Monday, July 1, 2013

* Move Over Yale MOOCS: Make Room for YaleGames

In my former incarnation as The Anti-Yale  I attempted to enliven freedom of speech at the Yale Daily News  posting board in what one reporter tells me totals nearly 2000 posts from 2009 until 2013, but also to reflect on a secular world gone mad with materialism in a separate 866 posts on the blog of the same name 
(link The Anti-Yale).

After reading Yale President Salovey's maiden address to the Yale community (below) in which he seems to solicit more than token feedback, I will give him some:

Time is short.  We need to add to Yale's researching what IS and HAS BEEN, the project of imagining and creating  digitally what COULD BE, not simply in the quiet laboratories and library stacks of the University, but in public, for all to see and engage.

I propose that Yale devote some academic energy to creating not simply more  MOOCS (digital curricula) but YaleGames -----digital games for anyone in the world to play and create new alternatives for, with real world problems as their focus:

  • a Middle East peace effort;
  •  a digital global cooling strategy;
  • a digital worldwide water purification and a de-salinization strategy;
  • a digital worldwide fertilizer and pesticide reduction strategy; 
  • a digital teen-violence reduction strategy
  • (fill in the blank)

To merely focus on problems without creating imaginary templates for solving those problems is to waste precious time in a world which seems to be hell-bent on drinking its cup of hemlock little by little each and every day, both  literally and figuratively.  

With the aid of the Internet , these digital YaleGames  could unlock the thwarted idealism of millions of non-Yale, as well as Yale, young folk.

Folks need hope in a world drowning in discouraging and incessant news broadcasts.  They also the power of  real and immediate participation.

Imagination is as important as research, as we know from the new worlds created by Americans, Henry Ford  and Steve Jobs.  

America is the land of imagination ---- and it is the land of Yale.

What's to lose, President Salovey?

On to YaleGames !

Paul D. Keane
M.A., M.Div. M.Ed

Office of the President
Notes from Woodbridge HallJuly 1, 2013
Peter Salovey
It has become customary, on the first day in office, for Yale’s new president to offer a few thoughts on the future. I am honored to continue that tradition.

Today, even as I attend to the mundane tasks of moving into my new office in Woodbridge Hall, I will be thinking about how best to serve the faculty, students, staff, alumni, and friends of Yale.  In the past six months, I have been impressed anew by your dedication to sustaining the excellence of our university, and throughout my presidency I will rely on the collective wisdom of our Yale community.  I look forward to years of listening to you, being inspired by you, serving you, and collaborating with you to continue to ensure that Yale is a model of higher learning and scholarship, a source of leadership in every sector of society, and an inspiration to the world.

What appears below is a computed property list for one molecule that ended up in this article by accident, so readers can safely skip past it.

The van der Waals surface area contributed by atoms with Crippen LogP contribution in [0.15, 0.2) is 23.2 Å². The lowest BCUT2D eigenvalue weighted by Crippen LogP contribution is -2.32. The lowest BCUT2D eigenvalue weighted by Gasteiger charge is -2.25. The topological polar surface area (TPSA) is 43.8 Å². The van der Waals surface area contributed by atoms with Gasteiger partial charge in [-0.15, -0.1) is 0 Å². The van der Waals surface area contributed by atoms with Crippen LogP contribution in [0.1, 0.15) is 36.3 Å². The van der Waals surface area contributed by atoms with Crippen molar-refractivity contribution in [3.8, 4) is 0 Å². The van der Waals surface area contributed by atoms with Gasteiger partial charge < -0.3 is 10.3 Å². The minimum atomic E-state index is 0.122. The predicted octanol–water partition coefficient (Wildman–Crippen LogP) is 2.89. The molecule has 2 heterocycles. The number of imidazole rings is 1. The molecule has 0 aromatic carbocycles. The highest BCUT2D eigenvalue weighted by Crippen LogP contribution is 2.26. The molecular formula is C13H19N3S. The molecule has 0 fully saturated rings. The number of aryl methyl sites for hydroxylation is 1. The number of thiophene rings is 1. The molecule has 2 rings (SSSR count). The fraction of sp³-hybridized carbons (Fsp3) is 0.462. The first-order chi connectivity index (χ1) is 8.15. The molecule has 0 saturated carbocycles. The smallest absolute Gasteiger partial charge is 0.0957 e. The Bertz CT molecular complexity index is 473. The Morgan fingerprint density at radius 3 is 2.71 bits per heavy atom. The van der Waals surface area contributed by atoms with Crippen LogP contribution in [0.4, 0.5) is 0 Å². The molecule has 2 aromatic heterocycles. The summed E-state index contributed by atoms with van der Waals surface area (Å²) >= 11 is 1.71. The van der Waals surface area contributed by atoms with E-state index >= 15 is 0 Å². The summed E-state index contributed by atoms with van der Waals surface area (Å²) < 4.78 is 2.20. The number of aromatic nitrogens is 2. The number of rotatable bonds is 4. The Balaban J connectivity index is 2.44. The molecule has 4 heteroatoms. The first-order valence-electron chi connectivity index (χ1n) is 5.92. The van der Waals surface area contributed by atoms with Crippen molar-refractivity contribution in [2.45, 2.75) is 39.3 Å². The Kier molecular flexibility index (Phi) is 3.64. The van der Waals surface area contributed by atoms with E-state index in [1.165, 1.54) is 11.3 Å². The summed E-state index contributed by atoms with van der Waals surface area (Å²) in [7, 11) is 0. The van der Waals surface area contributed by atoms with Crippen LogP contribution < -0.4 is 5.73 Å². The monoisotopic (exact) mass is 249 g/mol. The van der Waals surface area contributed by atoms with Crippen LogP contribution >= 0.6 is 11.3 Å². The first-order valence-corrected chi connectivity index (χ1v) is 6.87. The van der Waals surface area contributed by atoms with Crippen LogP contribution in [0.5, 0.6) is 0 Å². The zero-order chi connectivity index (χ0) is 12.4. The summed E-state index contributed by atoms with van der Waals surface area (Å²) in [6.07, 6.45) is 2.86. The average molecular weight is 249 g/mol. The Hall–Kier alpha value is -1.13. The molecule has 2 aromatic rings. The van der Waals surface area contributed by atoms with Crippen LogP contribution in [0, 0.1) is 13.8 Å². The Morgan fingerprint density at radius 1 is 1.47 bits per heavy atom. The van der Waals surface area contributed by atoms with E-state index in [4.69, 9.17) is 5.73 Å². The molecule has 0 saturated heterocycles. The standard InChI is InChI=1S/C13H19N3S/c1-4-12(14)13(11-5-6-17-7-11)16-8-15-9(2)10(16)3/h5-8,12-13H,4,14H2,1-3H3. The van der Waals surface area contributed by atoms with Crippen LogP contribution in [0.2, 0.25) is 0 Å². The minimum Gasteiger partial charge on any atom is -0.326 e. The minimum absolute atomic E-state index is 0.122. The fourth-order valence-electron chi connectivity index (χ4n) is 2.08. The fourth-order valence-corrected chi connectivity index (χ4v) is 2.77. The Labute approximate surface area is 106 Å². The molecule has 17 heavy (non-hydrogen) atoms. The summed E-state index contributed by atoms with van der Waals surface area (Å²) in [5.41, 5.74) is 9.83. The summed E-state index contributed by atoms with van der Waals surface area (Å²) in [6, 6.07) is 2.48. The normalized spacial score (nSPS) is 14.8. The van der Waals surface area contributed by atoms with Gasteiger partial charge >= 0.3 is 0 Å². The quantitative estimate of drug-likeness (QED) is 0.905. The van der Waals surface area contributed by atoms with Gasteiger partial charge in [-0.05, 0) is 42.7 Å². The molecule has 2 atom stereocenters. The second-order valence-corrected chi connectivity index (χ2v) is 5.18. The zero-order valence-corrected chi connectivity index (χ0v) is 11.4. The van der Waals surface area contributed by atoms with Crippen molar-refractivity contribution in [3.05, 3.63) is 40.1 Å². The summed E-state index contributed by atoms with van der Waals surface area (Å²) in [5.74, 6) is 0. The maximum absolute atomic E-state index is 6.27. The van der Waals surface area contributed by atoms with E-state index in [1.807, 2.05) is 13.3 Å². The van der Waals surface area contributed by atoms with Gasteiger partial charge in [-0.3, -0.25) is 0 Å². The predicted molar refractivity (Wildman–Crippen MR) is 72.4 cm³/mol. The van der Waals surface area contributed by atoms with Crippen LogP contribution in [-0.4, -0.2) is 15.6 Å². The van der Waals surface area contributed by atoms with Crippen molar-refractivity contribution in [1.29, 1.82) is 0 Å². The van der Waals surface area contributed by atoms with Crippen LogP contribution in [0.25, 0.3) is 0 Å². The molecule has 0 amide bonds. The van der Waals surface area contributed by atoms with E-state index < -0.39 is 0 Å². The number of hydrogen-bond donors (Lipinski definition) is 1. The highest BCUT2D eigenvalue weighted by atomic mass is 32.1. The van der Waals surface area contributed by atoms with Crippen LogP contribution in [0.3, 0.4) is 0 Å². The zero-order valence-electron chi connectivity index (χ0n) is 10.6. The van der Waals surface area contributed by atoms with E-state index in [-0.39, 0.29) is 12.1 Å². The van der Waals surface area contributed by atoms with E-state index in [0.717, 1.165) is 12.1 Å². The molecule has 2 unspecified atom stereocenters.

In addition to listening to you, I plan to communicate with you, in the hope that our dialogue will forge the positive working relationships that will benefit all of us and help us to be good and effective stewards of this university. Every few weeks or so, I will write a brief note – like this one – to let you know where I have been, how I have been spending my time, and what I have been thinking about. I plan to focus my efforts in four areas: a more unified Yale, a more accessible Yale, a more innovative Yale, and a more excellent Yale. In speaking with so many of you, I have heard exciting ideas about how to realize these ambitions, and I look forward to continuing these conversations.  To keep the community informed, I will post messages, speeches, and other information at a new web site ( This site also provides a link for you to contact me. I welcome your feedback, observations, and suggestions, and I hope to hear from you, just as you will be hearing from me.

Some years ago, I quoted the great Nobel laureate Rabindranath Tagore in a freshman address.  That quotation captures what I believe all of us, working together, are called to do; that is, to continue to make Yale a place:

“Where the mind is without fear and the head is held high;
Where knowledge is free;
Where the world has not been broken up into fragments by narrow domestic walls;
Where words come out from the depths of truth;
Where tireless striving stretches its arms towards perfection;
Where the clear stream of reason has not lost its way into the dreary desert sand of dead habit;
Where the mind is led forward ... into ever-widening thought and action ....”

I am honored and humbled by your trust, inspired by your confidence, and optimistic about the years to come.



No comments:

Post a Comment